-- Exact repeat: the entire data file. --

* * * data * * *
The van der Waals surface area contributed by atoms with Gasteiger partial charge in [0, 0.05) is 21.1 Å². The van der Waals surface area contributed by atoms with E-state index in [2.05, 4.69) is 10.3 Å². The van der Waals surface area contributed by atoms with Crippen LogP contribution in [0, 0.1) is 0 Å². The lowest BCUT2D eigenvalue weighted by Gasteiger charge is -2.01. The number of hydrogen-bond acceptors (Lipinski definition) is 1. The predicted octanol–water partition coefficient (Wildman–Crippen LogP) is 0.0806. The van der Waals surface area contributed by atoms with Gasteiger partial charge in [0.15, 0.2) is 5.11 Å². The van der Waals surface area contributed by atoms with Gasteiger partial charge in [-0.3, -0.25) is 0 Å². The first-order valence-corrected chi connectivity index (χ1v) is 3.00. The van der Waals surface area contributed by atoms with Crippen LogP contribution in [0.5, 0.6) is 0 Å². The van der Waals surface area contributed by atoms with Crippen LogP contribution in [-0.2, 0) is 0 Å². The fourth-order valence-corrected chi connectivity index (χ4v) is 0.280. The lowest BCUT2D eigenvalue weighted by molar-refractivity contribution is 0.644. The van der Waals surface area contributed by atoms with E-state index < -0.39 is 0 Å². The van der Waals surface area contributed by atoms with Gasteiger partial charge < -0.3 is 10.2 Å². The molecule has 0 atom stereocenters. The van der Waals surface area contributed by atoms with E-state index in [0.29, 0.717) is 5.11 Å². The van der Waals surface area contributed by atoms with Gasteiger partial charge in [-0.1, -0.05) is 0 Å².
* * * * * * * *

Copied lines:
The van der Waals surface area contributed by atoms with Gasteiger partial charge in [0, 0.05) is 21.1 Å². The van der Waals surface area contributed by atoms with E-state index in [2.05, 4.69) is 10.3 Å². The van der Waals surface area contributed by atoms with Crippen LogP contribution in [0, 0.1) is 0 Å². The lowest BCUT2D eigenvalue weighted by Gasteiger charge is -2.01. The number of hydrogen-bond acceptors (Lipinski definition) is 1. The predicted octanol–water partition coefficient (Wildman–Crippen LogP) is 0.0806. The van der Waals surface area contributed by atoms with Gasteiger partial charge in [0.15, 0.2) is 5.11 Å². The van der Waals surface area contributed by atoms with Gasteiger partial charge in [-0.3, -0.25) is 0 Å². The first-order valence-corrected chi connectivity index (χ1v) is 3.00. The van der Waals surface area contributed by atoms with Crippen LogP contribution in [0.5, 0.6) is 0 Å². The van der Waals surface area contributed by atoms with Crippen LogP contribution in [-0.2, 0) is 0 Å². The fourth-order valence-corrected chi connectivity index (χ4v) is 0.280. The lowest BCUT2D eigenvalue weighted by molar-refractivity contribution is 0.644. The van der Waals surface area contributed by atoms with E-state index < -0.39 is 0 Å². The van der Waals surface area contributed by atoms with Gasteiger partial charge < -0.3 is 10.2 Å². The molecule has 0 atom stereocenters. The van der Waals surface area contributed by atoms with E-state index in [0.29, 0.717) is 5.11 Å². The van der Waals surface area contributed by atoms with Gasteiger partial charge in [-0.1, -0.05) is 0 Å².